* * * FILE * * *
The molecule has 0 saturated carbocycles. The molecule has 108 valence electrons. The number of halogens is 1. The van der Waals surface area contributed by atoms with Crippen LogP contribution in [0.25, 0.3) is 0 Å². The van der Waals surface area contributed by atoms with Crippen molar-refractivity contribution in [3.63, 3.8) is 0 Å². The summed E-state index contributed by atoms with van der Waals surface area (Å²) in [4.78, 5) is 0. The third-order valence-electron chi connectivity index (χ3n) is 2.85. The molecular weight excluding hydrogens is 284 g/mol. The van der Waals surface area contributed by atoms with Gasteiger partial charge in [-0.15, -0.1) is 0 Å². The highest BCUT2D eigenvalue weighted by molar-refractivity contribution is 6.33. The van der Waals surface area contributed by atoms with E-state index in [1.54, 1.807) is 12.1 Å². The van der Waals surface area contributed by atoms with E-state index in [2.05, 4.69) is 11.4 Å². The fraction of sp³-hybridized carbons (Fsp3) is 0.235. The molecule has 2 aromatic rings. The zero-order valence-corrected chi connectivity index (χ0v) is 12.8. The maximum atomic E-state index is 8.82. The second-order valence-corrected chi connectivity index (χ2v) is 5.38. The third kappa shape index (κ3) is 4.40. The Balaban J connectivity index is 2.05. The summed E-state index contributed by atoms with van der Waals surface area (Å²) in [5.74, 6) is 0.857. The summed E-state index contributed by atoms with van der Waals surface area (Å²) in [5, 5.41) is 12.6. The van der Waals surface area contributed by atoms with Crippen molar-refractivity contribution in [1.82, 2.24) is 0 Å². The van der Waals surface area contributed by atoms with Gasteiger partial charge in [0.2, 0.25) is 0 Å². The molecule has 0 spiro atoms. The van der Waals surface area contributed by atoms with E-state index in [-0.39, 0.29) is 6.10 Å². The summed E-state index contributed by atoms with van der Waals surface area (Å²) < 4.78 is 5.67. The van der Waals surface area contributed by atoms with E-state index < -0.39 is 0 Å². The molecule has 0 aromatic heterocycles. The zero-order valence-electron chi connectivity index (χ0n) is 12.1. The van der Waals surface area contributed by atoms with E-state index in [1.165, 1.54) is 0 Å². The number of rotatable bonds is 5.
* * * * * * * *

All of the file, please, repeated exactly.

The molecule has 0 saturated carbocycles. The molecule has 108 valence electrons. The number of halogens is 1. The van der Waals surface area contributed by atoms with Crippen LogP contribution in [0.25, 0.3) is 0 Å². The van der Waals surface area contributed by atoms with Crippen molar-refractivity contribution in [3.63, 3.8) is 0 Å². The summed E-state index contributed by atoms with van der Waals surface area (Å²) in [4.78, 5) is 0. The third-order valence-electron chi connectivity index (χ3n) is 2.85. The molecular weight excluding hydrogens is 284 g/mol. The van der Waals surface area contributed by atoms with Gasteiger partial charge in [-0.15, -0.1) is 0 Å². The highest BCUT2D eigenvalue weighted by molar-refractivity contribution is 6.33. The van der Waals surface area contributed by atoms with E-state index in [1.54, 1.807) is 12.1 Å². The van der Waals surface area contributed by atoms with E-state index in [2.05, 4.69) is 11.4 Å². The fraction of sp³-hybridized carbons (Fsp3) is 0.235. The molecule has 2 aromatic rings. The zero-order valence-corrected chi connectivity index (χ0v) is 12.8. The maximum atomic E-state index is 8.82. The second-order valence-corrected chi connectivity index (χ2v) is 5.38. The third kappa shape index (κ3) is 4.40. The Balaban J connectivity index is 2.05. The summed E-state index contributed by atoms with van der Waals surface area (Å²) in [5.74, 6) is 0.857. The summed E-state index contributed by atoms with van der Waals surface area (Å²) in [5, 5.41) is 12.6. The van der Waals surface area contributed by atoms with Crippen molar-refractivity contribution in [1.82, 2.24) is 0 Å². The van der Waals surface area contributed by atoms with Gasteiger partial charge in [0.2, 0.25) is 0 Å². The molecule has 0 spiro atoms. The van der Waals surface area contributed by atoms with E-state index in [-0.39, 0.29) is 6.10 Å². The summed E-state index contributed by atoms with van der Waals surface area (Å²) < 4.78 is 5.67. The van der Waals surface area contributed by atoms with E-state index < -0.39 is 0 Å². The molecule has 0 aromatic heterocycles. The zero-order valence-electron chi connectivity index (χ0n) is 12.1. The van der Waals surface area contributed by atoms with E-state index in [1.165, 1.54) is 0 Å². The number of rotatable bonds is 5.